Stretching: 4 key points to remember

Stretching: 4 Key Points to Remember. Kinetica Physiotherapy

At Kinetica Physiotherapy, we see many dancers who desire better flexibility. Dancers need a high level of flexibility to perform at their best. Stretching in order to improve flexibility is usually a component of every dance class. But while flexibility comes naturally to some, many dancers end up frustrated that hours of stretching don’t seem to be paying off as much as they would like. Here’s the excellent news: while some dancers may always have to work a little harder than others to improve flexibility, there are some tricks to getting the most out of your stretching

Here’s the excellent news: while some dancers may always have to work a little harder than others to improve flexibility, there are some tricks to getting the most out of your stretching

Let us share these with you.


1) Timing

Dancers stretching safely

Warm up before class, and stretch down after class! Stretching to increase flexibility is best done at the end of your class when your body is warm and muscles respond beautifully to all that extra circulation you have pumping through your limbs.


2) Type

Safe dance stretching

Incorporate contraction and relaxation phases to achieve a true increase in muscle length. Dancer’s should take the muscle to a point where they feel strain (not pain), then contract that muscle against resistance for several seconds and relax, the limb should be able to be moved further into the stretch. Researchers have shown that it is actually the contraction phase (in this lengthened position), not the stretching phase, that leads to lasting changes in muscle length (1). With the right type of stretching, improvements in flexibility should occur within 4 weeks for most dancers.


3) How much?

Dance Stretching - How much - Kinetica Physio

A recent study showed that 3 sets of 30 second stretches, 5 days per week for 4 weeks resulted in an average 21% improvement in hamstring extensibility (2).  That amount of stretching should be more than achievable for most dancers!


4) Warm down following class

Safe stretching for dancers - Kinetica Physiotherapy

As well as stretching at the end of dance class, allowing the body to cool down slowly with an active warm down has also been shown to decrease the risk of injury, and improve recovery (3).  5-10 mins of reduced tempo class work or 5 mins of light barre exercise are good examples of an active warm down.  Also, during winter, remember to encourage dancers to rug up before leaving your dance studio.  With colder nights, it’s important to allow those tired muscles to cool gradually.

For boys

Safe stretching male dancers - Kinetica Physiotherapy

Working your muscles in a lengthened position will ensure that flexibility is maintained while also building strength. This should be a critical part of any strengthening program.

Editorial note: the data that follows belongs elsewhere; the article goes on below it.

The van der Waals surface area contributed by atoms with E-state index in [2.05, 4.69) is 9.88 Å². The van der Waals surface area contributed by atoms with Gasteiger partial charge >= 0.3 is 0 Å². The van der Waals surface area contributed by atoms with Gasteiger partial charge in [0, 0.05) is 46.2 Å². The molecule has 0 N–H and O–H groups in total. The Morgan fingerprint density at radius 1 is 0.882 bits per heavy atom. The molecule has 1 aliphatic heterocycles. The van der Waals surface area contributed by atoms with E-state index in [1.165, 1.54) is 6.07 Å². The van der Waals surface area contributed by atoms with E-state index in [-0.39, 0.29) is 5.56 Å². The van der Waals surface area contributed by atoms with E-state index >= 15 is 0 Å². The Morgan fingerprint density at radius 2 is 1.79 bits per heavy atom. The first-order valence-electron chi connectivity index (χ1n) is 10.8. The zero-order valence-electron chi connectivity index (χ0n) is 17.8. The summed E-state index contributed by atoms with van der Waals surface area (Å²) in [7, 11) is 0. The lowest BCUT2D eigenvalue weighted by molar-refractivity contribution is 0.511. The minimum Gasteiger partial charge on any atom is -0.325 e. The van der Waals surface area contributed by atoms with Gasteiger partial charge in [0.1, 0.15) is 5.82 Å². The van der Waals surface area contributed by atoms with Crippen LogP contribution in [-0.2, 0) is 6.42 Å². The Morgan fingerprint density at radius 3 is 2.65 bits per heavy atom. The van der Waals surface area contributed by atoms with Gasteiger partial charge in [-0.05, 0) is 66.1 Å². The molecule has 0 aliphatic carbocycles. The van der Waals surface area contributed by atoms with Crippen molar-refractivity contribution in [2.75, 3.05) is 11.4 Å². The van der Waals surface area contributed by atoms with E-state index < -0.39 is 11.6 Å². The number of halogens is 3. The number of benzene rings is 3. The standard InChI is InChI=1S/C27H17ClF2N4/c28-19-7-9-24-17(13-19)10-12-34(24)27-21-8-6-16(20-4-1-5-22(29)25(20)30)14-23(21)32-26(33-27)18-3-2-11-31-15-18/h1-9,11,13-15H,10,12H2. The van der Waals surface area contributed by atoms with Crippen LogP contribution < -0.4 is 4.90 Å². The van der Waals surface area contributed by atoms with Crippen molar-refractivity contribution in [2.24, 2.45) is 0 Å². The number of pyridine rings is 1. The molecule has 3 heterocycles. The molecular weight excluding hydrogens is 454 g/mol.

Be aware of growth spurts

Growth spurts - Kinetica Physiotherapy

While we expect our muscles to become more flexible with the below guidelines, keep in mind that muscles are likely to tighten slightly during growth spurts as they struggle to keep up with lengthening bones. You can persist with stretches during growth spurts so long as it isn’t painful. Take heart, eventually, your muscles will catch up.

Want to know more? Download our FREE Stretching Infographic here.


Kinetica Physiotherapy Dancers Stretching Guide

This article was originally featured in the July/Aug 2014 issue of Dancetrain Magazine.


  1. Aquino, C., Fonseca, S., Goncalves, G., Silva, P., Ocarino, J., & Mancini, M. (2010). Stretching vs. strength training in lengthened position in subjects with tight hamstring muscles: A randomised control trial. Manual Therapy, 15, 26-31
  2. Marshall, P., Cashman, A., & Cheema, B. (2011). A randomised controlled trial for the effect of passive stretching on measures of hamstring extensibility, passive stiffness, strength, and stretch tolerance. J Sci & Med in Sport, 14, 535-540
  3. Reilly, B., & Ekblom, T. (2005). The use of recovery methods post exercise. J of Sports Sciences, 23 (6), 619-627

Image Credits

  3. Many thanks to Kate Kemp for helping us out with this image
Katie Godwin

Author Katie Godwin

Katie is an experienced physiotherapist, having spent more than 10 years working with clients from a variety of backgrounds, including the Australian Ballet Company, and high level athletes across numerous sporting codes. Katie is the current Chairperson for the NSW Dance Network, and lectures regularly to school students and full time dance students on safe dance practices. She writes a regular column for the Dancetrain magazine on keeping dancers dancing to the best of their ability.

More posts by Katie Godwin

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